City of Culture: Show goes on despite discord in the Derry air
Derry delivered this year, so has it any lessons for Limerick?
Lumiere festival, one of the highlights of the UK City of Culture celebrations in Derry. Photograph: Niall Carson/PA Wire
Fidget Feet at the launch of Limerick City of Culture 2014. Photograph: Sean Curtin
Shona McCarthy, chief executive of Derry’s Culture Company. Photograph: Trevor McBride
As Shaun Davey’s symphony, The Relief of Derry, reaches its climax in a converted British Army barracks in the eponymous city tonight, no doubt a few tears will be shed.
For not only is the popularly-dubbed “peace symphony” moving in itself, but it marks a suitably soaring finale to Derry’s UK City of Culture year, a period that has seen more than its fair share of crescendo and turbulent emotion.
Although it’s early days for measuring the economic impact and other metrics, the anecdotal consensus is that the cultural year has been a big success.
A few damp squibs notwithstanding, major events such as the Walled City Tattoo, Music City Day, The Return of Colmcille and August’s Fleadh Cheoil generated an immense feel-good factor. And a capital investment of £160 million since 2010 has ensured the city has never looked so good, with the new Peace Bridge among a range of major infrastructure works.
It also helps that many of the programme big hitters occurred in the final quarter of the year; the Turner Prize/exhibition, Sam Shepard’s A Particle of Dread and the beautiful Lumiere festival of light have succeeded – whether intentionally or not – in rounding off the programme on a resoundingly high note.
“Over 40,000 people have attended the Turner exhibition,” says Philip Gilliland, president of Londonderry Chamber of Commerce. “That figure was reached at the beginning of December, and they’re still coming. The vast bulk have never been to Derry before. What they are saying is that Derry’s journey – from a downtrodden place to a beautiful one – is what makes it so interesting.”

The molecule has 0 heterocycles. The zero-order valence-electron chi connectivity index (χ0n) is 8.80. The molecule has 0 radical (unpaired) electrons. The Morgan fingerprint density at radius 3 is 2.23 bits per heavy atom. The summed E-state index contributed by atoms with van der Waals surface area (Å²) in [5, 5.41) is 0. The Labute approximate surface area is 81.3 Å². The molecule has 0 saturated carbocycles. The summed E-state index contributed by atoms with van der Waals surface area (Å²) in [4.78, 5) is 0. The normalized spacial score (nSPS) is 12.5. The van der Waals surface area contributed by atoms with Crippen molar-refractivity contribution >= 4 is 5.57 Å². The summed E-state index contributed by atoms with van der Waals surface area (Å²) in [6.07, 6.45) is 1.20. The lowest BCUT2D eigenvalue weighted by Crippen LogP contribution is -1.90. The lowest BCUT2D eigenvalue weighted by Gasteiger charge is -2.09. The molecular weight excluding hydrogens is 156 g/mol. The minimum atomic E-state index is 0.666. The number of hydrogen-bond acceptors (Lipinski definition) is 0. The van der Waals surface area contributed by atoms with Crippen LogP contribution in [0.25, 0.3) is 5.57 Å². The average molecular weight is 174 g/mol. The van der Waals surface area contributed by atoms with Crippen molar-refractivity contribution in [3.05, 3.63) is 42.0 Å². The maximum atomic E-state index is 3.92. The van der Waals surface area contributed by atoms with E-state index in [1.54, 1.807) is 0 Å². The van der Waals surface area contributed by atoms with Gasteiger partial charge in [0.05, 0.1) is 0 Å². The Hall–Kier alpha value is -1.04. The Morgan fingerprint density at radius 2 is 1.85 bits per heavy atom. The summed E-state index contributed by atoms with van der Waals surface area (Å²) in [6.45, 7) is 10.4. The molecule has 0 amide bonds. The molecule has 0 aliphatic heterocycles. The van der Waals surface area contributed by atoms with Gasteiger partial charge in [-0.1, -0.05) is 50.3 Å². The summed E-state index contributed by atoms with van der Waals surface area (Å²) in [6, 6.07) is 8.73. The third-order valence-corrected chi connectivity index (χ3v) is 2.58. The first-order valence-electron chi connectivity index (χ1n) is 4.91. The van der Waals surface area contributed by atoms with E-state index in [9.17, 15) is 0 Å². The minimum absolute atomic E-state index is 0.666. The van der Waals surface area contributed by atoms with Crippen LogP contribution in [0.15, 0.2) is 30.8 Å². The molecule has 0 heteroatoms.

Indeed, tourism has been one of the big success stories of 2013, with Derry’s hotels witnessing a 25 per cent surge in trade and a number of new tourism businesses springing up in the northwest. For a relatively small population – roughly equivalent to that of Limerick – the footfall has been impressive.
More than 450,000 people were out and about on the weekend of the Fleadh Cheoil. Nearly 200,000 were counted during Lumiere. Just over 45,000 came to see Frank Cottrell Boyce’s multimedia Colmcille extravaganza, 170 of them journalists.
Behind this official good news story, however, lies a less savoury one – that of the strident discord between managers charged with delivering City of Culture. Sackings, resignations and a very public row between the two most senior personnel, Shona McCarthy and her opposite number in Derry City Council, Sharon O’Connor, created an unintended fringe show that at times threatened to overshadow the regular programme.
Because of the complex layers of governance and funding, Culture Company, although independent, was required to work in partnership with Derry City Council, the Ilex Regeneration Company and the Strategic Investment Board (an offshoot of the Office of the First and Deputy First Minister).
Relations between Culture Company and Derry City Council seemed strained from the off but things deteriorated around the time that Culture Company sacked its communications chief, Garbhan Downey. He was fired for leaking to the press details of a letter from Sharon O’Connor to Shona McCarthy, outlining plans for Derry City Council to take over the marketing of City of Culture, including the transferral of staff and budget from Culture Company. Downey’s dismissal is currently the subject of an industrial tribunal, which is expected to deliver a decision in eight to 12 weeks.